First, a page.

3 sem. hrs.

LAWE699, Wills Drafting 2 sem. hrs.

LAWE723, Collaborative Law

2 sem. hrs.

LAWE778, Family Law Clinic

6 sem. hrs.

LAWE755, Disability Law Clinic

6 sem. hrs.

LAWE753, Delinquency Clinic

6 sem. hrs.

LAWE773, Advanced Children's Law Clinic

2-6 sem. hrs.

Clinical Placement Program

5-7 sem. hrs.(Selected approved placements only)

Credit for independent studies, research assistance, family law moot court competitions, and courses taught outside the University of Richmond School of Law may be approved as sufficiently related to family law by the director of the National Center for Family Law in consultation with the associate dean for academic affairs.

*Students can apply no more than 7 clinic credits toward meeting the requirements for the Certificate of Concentration. (Only 12 clinic credits may be credited toward the 86 needed for graduation)

**All concentration students must complete their upper-level writing requirement on a family law-related topic. The topic for any paper submitted to satisfy the family law upper-level writing requirement must be approved by the director of the National Center for Family Law in consultation with the associate dean of academic affairs and must satisfy the standards applicable for the upper-level writing requirement as set forth in the Student Handbook. This paper must be written in conjunction with either an upper-level writing seminar or an independent research project of at least 2 credits.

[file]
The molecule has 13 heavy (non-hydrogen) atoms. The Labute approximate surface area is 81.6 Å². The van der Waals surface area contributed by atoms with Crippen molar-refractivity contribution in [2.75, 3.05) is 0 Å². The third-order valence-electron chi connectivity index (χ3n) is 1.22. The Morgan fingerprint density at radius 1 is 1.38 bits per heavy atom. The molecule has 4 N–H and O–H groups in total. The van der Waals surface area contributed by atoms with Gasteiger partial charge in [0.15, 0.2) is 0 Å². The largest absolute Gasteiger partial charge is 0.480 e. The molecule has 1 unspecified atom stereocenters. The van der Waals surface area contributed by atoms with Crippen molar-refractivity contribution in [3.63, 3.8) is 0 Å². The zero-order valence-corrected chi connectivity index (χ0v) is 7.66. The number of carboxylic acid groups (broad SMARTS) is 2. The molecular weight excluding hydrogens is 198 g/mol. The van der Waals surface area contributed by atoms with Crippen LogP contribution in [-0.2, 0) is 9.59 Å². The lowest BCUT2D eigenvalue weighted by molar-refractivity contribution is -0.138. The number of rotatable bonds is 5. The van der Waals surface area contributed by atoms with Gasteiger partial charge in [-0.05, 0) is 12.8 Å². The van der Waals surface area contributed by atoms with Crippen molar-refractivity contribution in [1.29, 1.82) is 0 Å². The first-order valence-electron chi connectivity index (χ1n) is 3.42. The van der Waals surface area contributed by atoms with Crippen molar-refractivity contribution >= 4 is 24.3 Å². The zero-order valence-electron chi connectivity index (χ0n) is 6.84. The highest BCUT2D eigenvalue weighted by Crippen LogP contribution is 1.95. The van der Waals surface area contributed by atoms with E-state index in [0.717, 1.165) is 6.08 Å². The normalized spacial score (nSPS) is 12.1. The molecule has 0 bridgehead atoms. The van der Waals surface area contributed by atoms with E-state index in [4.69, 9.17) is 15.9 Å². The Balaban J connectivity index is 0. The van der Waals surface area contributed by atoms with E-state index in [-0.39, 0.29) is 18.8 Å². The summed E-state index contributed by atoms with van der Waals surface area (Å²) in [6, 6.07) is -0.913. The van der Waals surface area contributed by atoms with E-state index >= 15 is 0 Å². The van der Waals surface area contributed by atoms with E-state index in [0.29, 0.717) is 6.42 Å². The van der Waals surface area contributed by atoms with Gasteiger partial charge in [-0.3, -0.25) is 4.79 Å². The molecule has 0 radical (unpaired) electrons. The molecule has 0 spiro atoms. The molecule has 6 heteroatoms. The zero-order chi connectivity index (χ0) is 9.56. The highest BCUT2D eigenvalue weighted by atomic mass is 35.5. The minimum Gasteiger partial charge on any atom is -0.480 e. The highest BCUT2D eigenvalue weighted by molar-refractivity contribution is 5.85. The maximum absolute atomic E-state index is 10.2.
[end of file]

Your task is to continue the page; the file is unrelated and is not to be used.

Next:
Certificate of Concentration in Intellectual Property

Overview

The Intellectual Property Institute offers Richmond Law students the opportunity to obtain a Certificate in Intellectual Property ("IP") in the course of earning the J.D. degree.

Earning the IP Certificate is similar to completing a major as an undergraduate student. The student must (1) take the Intellectual Property Fundamentals course and a certain number of additional credits from a designated group of other IP-related courses, (2) write his or her upper-level writing requirement on an IP-related subject, and (3) achieve a minimum grade point average in the Certificate courses. Students who satisfy the requirements receive the IP Certificate at graduation and Intellectual Property is recorded as a concentration on their academic transcript.

Required Course
Intellectual Property Fundamentals (LAWE 641): This three-credit course will serve as an introduction to the core subject matters within the field of IP and therefore must be taken in order to earn the Certificate.
Core IP Courses